So deep has this schism been that each ‘church’ has, over time, developed its theology in different directions. My assertion is that some of the good news landed up in the East and some in the West and there has been a mutual sense of loss. But Jesus said there is nothing hidden that shall not be revealed – and I believe Him. Perhaps our blissful state of ignorance of what we’ve lost is about to experience a jolt?

One of the criticisms of the East of the West is that the Western version of Christianity – meaning, at the time, the Bishops who looked to Rome - bases its theology largely on reason and thus exalted the mind above the heart. Symptomatic of this approach, says the East, is the appeal to Greek philosophy and in particular the philosopher Aristotle 384 BC – 322 BC.

Thomas Aquinas 1225–1274AD lived near Rome at the time when Aristotelean literature became freely available in Latin. Aquinas’ influence on western civilization cannot be underestimated. He was known as a teacher and philosopher and – despite the overthrow of the Aristotlean geocentric universe in the 16th Century - Pope Benedict XV 1854 – 1922 declared that ‘The Church has declared Thomas' doctrines to be her own’ and to this day they are used in the preparation of the Catholic priesthood. Fifty years after his death he was canonized as St Thomas Aquinas.

Aquinas developed much of his theology from St Augustine of Hippo. The Orthodox Church, for example, has a high regard for St Augustine of Hippo (354–430AD) as does the western Catholic and Protestant church. St Augustine is considered by the Roman Catholic Church as a saint and a great theologian; in the East he is considered to be a saint but not a theologian!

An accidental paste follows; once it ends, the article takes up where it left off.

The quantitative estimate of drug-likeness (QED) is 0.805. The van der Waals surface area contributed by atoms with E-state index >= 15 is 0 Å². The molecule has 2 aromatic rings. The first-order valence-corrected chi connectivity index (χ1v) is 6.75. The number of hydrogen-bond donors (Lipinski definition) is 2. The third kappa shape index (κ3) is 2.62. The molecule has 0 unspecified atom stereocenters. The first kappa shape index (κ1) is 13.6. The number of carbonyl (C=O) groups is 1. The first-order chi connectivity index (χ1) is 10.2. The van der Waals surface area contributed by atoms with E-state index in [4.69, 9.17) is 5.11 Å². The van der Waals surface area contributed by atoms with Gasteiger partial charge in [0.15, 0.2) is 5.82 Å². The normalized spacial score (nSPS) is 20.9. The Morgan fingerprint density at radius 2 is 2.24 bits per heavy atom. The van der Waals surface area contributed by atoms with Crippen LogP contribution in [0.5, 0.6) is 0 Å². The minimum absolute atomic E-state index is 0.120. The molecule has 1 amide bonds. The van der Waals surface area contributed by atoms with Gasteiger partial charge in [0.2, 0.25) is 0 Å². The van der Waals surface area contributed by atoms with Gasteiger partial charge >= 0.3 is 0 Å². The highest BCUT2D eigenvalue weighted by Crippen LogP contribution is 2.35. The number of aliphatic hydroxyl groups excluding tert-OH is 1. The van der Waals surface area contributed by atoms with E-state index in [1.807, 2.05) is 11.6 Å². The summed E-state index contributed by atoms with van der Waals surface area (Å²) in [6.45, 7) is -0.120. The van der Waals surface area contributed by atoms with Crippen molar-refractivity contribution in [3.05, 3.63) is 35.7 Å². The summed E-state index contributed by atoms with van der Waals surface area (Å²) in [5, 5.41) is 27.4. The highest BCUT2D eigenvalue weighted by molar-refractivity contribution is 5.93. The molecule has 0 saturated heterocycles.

A theologian in the east is someone who demonstrably ‘knows God’ through direct spiritual experience and engagement with the divine – called ‘theoria’ - whilst in the west a theologian’s personal experience of God is not considered to be important at all, simply his or her ability to make sense of spiritual and biblical interpretation.

You’ll search in vain, for example, for an Eastern Orthodox commentary on Romans that explains salvation in terms of a forensic courtroom scene between
God the righteous judge and the guilty sinner in the dock awaiting the intervention of Christ to take His punishment so that the judge can pronounce the verdict ‘Not guilty. Justified and acquitted’.

In the West the emphasis to explain salvation is to ask ‘saved from what?’, in the East it is far more ‘saved for what?’.

Late in Thomas Aquinas’ life he had a direct experience of God. He said the effect of this experience was for him to realise that all his work had been like ‘straw’ alluding to 1 Cor3v12,13 ‘if anyone builds on this foundation with gold, silver, precious stones, wood, hay, straw, each one’s work will become manifest for the Day will declare it, it will be revealed by fire’. As a consequence Aquinas dedicated the final two years of his life to the reconciliation between East and West but died two months before he had a chance to attend the Council called in May 1274 to attempt this reconciliation.